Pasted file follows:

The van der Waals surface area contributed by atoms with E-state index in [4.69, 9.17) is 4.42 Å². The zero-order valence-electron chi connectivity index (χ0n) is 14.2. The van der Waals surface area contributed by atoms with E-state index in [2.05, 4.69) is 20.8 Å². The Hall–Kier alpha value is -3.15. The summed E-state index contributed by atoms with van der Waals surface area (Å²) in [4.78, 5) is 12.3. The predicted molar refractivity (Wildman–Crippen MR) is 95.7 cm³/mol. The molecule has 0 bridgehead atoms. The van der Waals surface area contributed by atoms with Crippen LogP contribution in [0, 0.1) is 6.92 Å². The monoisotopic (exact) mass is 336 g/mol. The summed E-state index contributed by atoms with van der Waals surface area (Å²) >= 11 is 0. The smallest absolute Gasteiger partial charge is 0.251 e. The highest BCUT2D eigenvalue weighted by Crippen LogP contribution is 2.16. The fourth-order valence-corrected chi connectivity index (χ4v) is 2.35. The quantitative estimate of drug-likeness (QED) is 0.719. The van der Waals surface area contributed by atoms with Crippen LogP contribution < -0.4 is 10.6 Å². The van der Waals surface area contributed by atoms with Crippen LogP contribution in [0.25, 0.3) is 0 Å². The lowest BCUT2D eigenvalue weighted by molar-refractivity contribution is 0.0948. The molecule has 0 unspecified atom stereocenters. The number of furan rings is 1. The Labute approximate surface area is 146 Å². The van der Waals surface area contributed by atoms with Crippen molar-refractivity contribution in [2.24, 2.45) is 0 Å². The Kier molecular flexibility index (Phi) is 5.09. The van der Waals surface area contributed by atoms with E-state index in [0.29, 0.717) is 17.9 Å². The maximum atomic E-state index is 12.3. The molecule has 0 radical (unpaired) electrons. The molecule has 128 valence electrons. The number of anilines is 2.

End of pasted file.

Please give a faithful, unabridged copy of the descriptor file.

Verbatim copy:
The van der Waals surface area contributed by atoms with E-state index in [4.69, 9.17) is 4.42 Å². The zero-order valence-electron chi connectivity index (χ0n) is 14.2. The van der Waals surface area contributed by atoms with E-state index in [2.05, 4.69) is 20.8 Å². The Hall–Kier alpha value is -3.15. The summed E-state index contributed by atoms with van der Waals surface area (Å²) in [4.78, 5) is 12.3. The predicted molar refractivity (Wildman–Crippen MR) is 95.7 cm³/mol. The molecule has 0 bridgehead atoms. The van der Waals surface area contributed by atoms with Crippen LogP contribution in [0, 0.1) is 6.92 Å². The monoisotopic (exact) mass is 336 g/mol. The summed E-state index contributed by atoms with van der Waals surface area (Å²) >= 11 is 0. The smallest absolute Gasteiger partial charge is 0.251 e. The highest BCUT2D eigenvalue weighted by Crippen LogP contribution is 2.16. The fourth-order valence-corrected chi connectivity index (χ4v) is 2.35. The quantitative estimate of drug-likeness (QED) is 0.719. The van der Waals surface area contributed by atoms with Crippen LogP contribution < -0.4 is 10.6 Å². The van der Waals surface area contributed by atoms with Crippen LogP contribution in [0.25, 0.3) is 0 Å². The lowest BCUT2D eigenvalue weighted by molar-refractivity contribution is 0.0948. The molecule has 0 unspecified atom stereocenters. The number of furan rings is 1. The Labute approximate surface area is 146 Å². The van der Waals surface area contributed by atoms with Crippen molar-refractivity contribution in [2.24, 2.45) is 0 Å². The Kier molecular flexibility index (Phi) is 5.09. The van der Waals surface area contributed by atoms with E-state index in [0.29, 0.717) is 17.9 Å². The maximum atomic E-state index is 12.3. The molecule has 0 radical (unpaired) electrons. The molecule has 128 valence electrons. The number of anilines is 2.